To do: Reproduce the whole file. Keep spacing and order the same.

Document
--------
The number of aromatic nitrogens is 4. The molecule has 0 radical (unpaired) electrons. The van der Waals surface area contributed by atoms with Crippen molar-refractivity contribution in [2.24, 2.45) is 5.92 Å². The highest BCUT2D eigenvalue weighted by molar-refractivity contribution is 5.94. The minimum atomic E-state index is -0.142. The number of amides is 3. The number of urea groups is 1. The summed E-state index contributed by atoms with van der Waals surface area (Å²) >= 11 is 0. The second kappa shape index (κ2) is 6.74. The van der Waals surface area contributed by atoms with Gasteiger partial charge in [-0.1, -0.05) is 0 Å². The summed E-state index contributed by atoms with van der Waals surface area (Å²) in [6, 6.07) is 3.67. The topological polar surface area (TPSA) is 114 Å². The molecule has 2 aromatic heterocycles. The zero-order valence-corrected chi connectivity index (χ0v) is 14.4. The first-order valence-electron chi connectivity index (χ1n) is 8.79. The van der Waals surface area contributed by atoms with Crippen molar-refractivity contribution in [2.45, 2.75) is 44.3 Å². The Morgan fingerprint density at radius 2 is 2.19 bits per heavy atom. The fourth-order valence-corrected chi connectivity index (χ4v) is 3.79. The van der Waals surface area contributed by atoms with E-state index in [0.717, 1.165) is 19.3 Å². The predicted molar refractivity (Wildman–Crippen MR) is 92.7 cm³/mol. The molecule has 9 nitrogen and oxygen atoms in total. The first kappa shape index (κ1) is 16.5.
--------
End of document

The number of aromatic nitrogens is 4. The molecule has 0 radical (unpaired) electrons. The van der Waals surface area contributed by atoms with Crippen molar-refractivity contribution in [2.24, 2.45) is 5.92 Å². The highest BCUT2D eigenvalue weighted by molar-refractivity contribution is 5.94. The minimum atomic E-state index is -0.142. The number of amides is 3. The number of urea groups is 1. The summed E-state index contributed by atoms with van der Waals surface area (Å²) >= 11 is 0. The second kappa shape index (κ2) is 6.74. The van der Waals surface area contributed by atoms with Gasteiger partial charge in [-0.1, -0.05) is 0 Å². The summed E-state index contributed by atoms with van der Waals surface area (Å²) in [6, 6.07) is 3.67. The topological polar surface area (TPSA) is 114 Å². The molecule has 2 aromatic heterocycles. The zero-order valence-corrected chi connectivity index (χ0v) is 14.4. The first-order valence-electron chi connectivity index (χ1n) is 8.79. The van der Waals surface area contributed by atoms with Crippen molar-refractivity contribution in [2.45, 2.75) is 44.3 Å². The Morgan fingerprint density at radius 2 is 2.19 bits per heavy atom. The fourth-order valence-corrected chi connectivity index (χ4v) is 3.79. The van der Waals surface area contributed by atoms with E-state index in [0.717, 1.165) is 19.3 Å². The predicted molar refractivity (Wildman–Crippen MR) is 92.7 cm³/mol. The molecule has 9 nitrogen and oxygen atoms in total. The first kappa shape index (κ1) is 16.5.